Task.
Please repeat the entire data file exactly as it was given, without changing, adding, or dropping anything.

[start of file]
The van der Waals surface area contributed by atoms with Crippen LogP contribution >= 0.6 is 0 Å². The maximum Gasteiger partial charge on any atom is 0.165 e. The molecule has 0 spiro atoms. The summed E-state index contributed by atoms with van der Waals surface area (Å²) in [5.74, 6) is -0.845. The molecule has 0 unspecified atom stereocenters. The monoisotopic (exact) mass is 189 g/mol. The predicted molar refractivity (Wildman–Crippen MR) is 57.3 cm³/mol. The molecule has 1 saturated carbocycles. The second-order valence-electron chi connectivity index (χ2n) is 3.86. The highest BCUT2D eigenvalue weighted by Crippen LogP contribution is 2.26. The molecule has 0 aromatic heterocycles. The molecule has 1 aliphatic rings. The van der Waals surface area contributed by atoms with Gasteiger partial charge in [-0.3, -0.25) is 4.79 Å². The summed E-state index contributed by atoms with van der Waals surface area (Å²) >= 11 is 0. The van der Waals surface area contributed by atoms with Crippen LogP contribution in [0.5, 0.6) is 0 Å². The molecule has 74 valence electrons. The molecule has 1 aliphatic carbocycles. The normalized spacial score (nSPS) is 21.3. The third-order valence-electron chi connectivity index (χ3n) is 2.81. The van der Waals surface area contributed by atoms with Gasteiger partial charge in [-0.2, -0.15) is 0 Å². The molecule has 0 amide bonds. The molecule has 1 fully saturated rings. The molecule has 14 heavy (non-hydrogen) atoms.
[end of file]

The van der Waals surface area contributed by atoms with Crippen LogP contribution >= 0.6 is 0 Å². The maximum Gasteiger partial charge on any atom is 0.165 e. The molecule has 0 spiro atoms. The summed E-state index contributed by atoms with van der Waals surface area (Å²) in [5.74, 6) is -0.845. The molecule has 0 unspecified atom stereocenters. The monoisotopic (exact) mass is 189 g/mol. The predicted molar refractivity (Wildman–Crippen MR) is 57.3 cm³/mol. The molecule has 1 saturated carbocycles. The second-order valence-electron chi connectivity index (χ2n) is 3.86. The highest BCUT2D eigenvalue weighted by Crippen LogP contribution is 2.26. The molecule has 0 aromatic heterocycles. The molecule has 1 aliphatic rings. The van der Waals surface area contributed by atoms with Gasteiger partial charge in [-0.3, -0.25) is 4.79 Å². The summed E-state index contributed by atoms with van der Waals surface area (Å²) >= 11 is 0. The van der Waals surface area contributed by atoms with Crippen LogP contribution in [0.5, 0.6) is 0 Å². The molecule has 74 valence electrons. The molecule has 1 aliphatic carbocycles. The normalized spacial score (nSPS) is 21.3. The third-order valence-electron chi connectivity index (χ3n) is 2.81. The van der Waals surface area contributed by atoms with Gasteiger partial charge in [-0.2, -0.15) is 0 Å². The molecule has 0 amide bonds. The molecule has 1 fully saturated rings. The molecule has 14 heavy (non-hydrogen) atoms.